Please enjoy the latest issue of The Labyrinth.
Several years back now, when our kids were still quite young, we took one of our regular trips to Poughkeepsie for a week to visit my parents – back when they were still in their own home. One afternoon during that visit, Marcella, Nicolas and I took the short walk from my parent’s house to the LaGrange Rural Cemetery. When I was a child, living in such close proximity to the cemetery meant that we had many a picnic there. Later, when I got older, I used to like to go over and see the gravestone of my grandparents on my father’s side, whom I never knew because they both died the year before I was born. Also buried there are many other of our relatives and ancestors, in one large family plot. As we looked at all those family headstones, Marcella said she thought she and Nicolas should pray for each one of them. So, after I read the name on each stone, they both threw themselves on their knees in front of the tombstone, threw their arms around the stone and prayed silently.
I was a bit taken aback, then deeply moved. After they did this for 2 or three, I had a sense that what I was witnessing was a coming together of our visible world and the larger reality we call eternity. As I watched my children throw themselves into this praying of theirs with such gusto and abandon, as if it was something they knew how to do innately, I began to feel connection with our ancestors buried there in a way I had never felt it before. It was almost like my children were reaching through a portal I had never know was there, and opening me to a reality I had never stopped to notice in that place before.
In his book titled The Good Book, The Rev. Peter Gomes writes about the concept of Thin places. Gomes writes:
“ There is in Celtic mythology the notion of thin places in the universe, where the visible and the invisible worlds come into their closest proximity. These thin places are a border or frontier place where two worlds meet and where one has the possibility of communicating with the other.”
Over my 22 years of ordained ministry I have heard a good number of other people speak about having an experience they cannot explain in rational terms that leads them to believe they have come into contact with just such thin places. For some of these people it has been through the medium of dreams; for others it has been the unbelievable coming together of events that point to a larger reality beyond; for others still, it has been a voice heard out of nowhere or an actual encounter with a heavenly messenger. Maybe you have stood at such points in time and space and have heard, seen or felt that larger reality as well.
Such experiences are not soon forgotten. Though they come and go often in nothing more than a blink of an eye, they tend to stand out in our memory for the rest of our lives. If you have experienced this sort of thing you will know what I mean. Those experiences remain vivid in our memories, even years later. We love to turn the memory of them over and over in our minds as one might turn a smooth stone over and over in the hand during a walk along the beach. We love to turn them over and over again because in some way the memory of these thin places experiences comforts us even as we may wonder why they have happened to us, and what they mean.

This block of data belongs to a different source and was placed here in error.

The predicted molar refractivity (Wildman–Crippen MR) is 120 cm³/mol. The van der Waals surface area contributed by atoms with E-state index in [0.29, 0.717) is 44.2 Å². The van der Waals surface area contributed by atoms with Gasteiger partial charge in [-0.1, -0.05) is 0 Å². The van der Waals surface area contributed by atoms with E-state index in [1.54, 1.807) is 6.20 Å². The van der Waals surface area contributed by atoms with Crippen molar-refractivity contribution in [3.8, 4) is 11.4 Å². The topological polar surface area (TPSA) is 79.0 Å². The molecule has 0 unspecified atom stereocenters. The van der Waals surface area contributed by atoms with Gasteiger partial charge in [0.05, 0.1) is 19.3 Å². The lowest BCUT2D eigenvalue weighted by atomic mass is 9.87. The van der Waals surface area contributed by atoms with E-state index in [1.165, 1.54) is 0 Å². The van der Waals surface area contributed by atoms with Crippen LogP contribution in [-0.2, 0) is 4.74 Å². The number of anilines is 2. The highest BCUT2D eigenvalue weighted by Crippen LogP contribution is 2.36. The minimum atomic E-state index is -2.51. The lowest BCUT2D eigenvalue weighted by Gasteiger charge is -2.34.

As I have spoken to others over the years about thin place experiences I have noticed that the overriding feeling people have in response is hope. I think that is because these experiences show that there in more depth to reality than what we can see on the surface. At the thin places it is as if a corner of our material reality is peeled back just enough to give us a glimpse of what lies behind. And what lies behind is our eternal home, and that is why these experiences stick with us. They are markers on our path to our eternal home.
I think that hope in our eternal home and our connection to it here and now is what John the divine was trying to communicate as he wrote his magnificent vision he had of the heavenly city of Jerusalem, which we heard read from the book of his revelation this morning. John received this vision through his thin place on the island of Patmos where he was living in political exile:
“Far from his earthly home, quite possibly wearing chains while working in the forced labor camps of the Patmos quarries, John writes of a time when fear and sorrow and disappointment will no longer exist.” (Leonard Sweet, Homiletics April-June 1992, p. 31)
John the divine, who himself was likely well acquainted with fear, sorrow and disappointment, paints our eternal home as one where safety and security prevail – this is symbolized by the gates of the city being always open and the absence of any darkness. John tells us that all we could ever need is there int hat city, crystal waters, delectable fruit, healing for our infirmities. And once living there, we will never again forget that we are God’s beloved. The mark of Christ’s cross on our foreheads, which is traced there in oil at our baptism, will shine for all to see. And there we will behold God, face to face.
St. Augustine of Hippo once wrote to God, “Our hearts are restless until they find their rest in Thee.” May our hearts find rest and hope in the promises of our eternal home. Promises spoken to us in heavenly visions like the one we read from Revelation this morning. Promises spoken to us individually in the thin places we unknowing stumble upon here in this reality. Promises reaffirmed over and over, and yet ever new, in the bread and wine of the Eucharist that we share here every week. Strengthened by the hope of these promises, let us be willing to live as thin places for others, so that the hope these promises stirs in us becomes contagious and the reign of God reaches into the here and now through us. Then truly we will live as part of the divine embrace that enfolds the universe.
In Christ’s name and for his sake. Amen+